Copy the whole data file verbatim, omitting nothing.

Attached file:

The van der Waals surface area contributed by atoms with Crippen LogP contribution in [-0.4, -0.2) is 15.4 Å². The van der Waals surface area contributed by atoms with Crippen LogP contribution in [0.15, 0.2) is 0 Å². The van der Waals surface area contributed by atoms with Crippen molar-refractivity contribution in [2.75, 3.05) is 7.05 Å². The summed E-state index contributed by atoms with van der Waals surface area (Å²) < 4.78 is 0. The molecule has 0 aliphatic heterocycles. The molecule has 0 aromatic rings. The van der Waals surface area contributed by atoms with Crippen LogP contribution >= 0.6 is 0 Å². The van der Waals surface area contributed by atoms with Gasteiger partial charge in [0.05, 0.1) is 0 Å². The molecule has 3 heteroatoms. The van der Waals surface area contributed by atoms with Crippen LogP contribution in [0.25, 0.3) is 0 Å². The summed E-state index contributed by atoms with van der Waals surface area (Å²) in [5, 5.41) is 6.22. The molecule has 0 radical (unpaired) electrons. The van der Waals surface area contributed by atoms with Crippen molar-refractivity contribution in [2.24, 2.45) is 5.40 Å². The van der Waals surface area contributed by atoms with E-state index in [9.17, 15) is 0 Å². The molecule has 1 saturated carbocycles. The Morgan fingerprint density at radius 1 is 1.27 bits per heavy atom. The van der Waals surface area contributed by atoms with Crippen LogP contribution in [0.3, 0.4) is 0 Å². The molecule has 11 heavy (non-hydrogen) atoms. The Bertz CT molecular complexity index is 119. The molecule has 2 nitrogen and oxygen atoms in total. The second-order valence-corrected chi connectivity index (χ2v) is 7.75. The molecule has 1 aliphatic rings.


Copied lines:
The van der Waals surface area contributed by atoms with Crippen LogP contribution in [-0.4, -0.2) is 15.4 Å². The van der Waals surface area contributed by atoms with Crippen LogP contribution in [0.15, 0.2) is 0 Å². The van der Waals surface area contributed by atoms with Crippen molar-refractivity contribution in [2.75, 3.05) is 7.05 Å². The summed E-state index contributed by atoms with van der Waals surface area (Å²) < 4.78 is 0. The molecule has 0 aliphatic heterocycles. The molecule has 0 aromatic rings. The van der Waals surface area contributed by atoms with Crippen LogP contribution >= 0.6 is 0 Å². The van der Waals surface area contributed by atoms with Gasteiger partial charge in [0.05, 0.1) is 0 Å². The molecule has 3 heteroatoms. The van der Waals surface area contributed by atoms with Crippen LogP contribution in [0.25, 0.3) is 0 Å². The summed E-state index contributed by atoms with van der Waals surface area (Å²) in [5, 5.41) is 6.22. The molecule has 0 radical (unpaired) electrons. The van der Waals surface area contributed by atoms with Crippen molar-refractivity contribution in [2.24, 2.45) is 5.40 Å². The van der Waals surface area contributed by atoms with E-state index in [9.17, 15) is 0 Å². The molecule has 1 saturated carbocycles. The Morgan fingerprint density at radius 1 is 1.27 bits per heavy atom. The van der Waals surface area contributed by atoms with Crippen LogP contribution in [0.3, 0.4) is 0 Å². The molecule has 11 heavy (non-hydrogen) atoms. The Bertz CT molecular complexity index is 119. The molecule has 2 nitrogen and oxygen atoms in total. The second-order valence-corrected chi connectivity index (χ2v) is 7.75. The molecule has 1 aliphatic rings.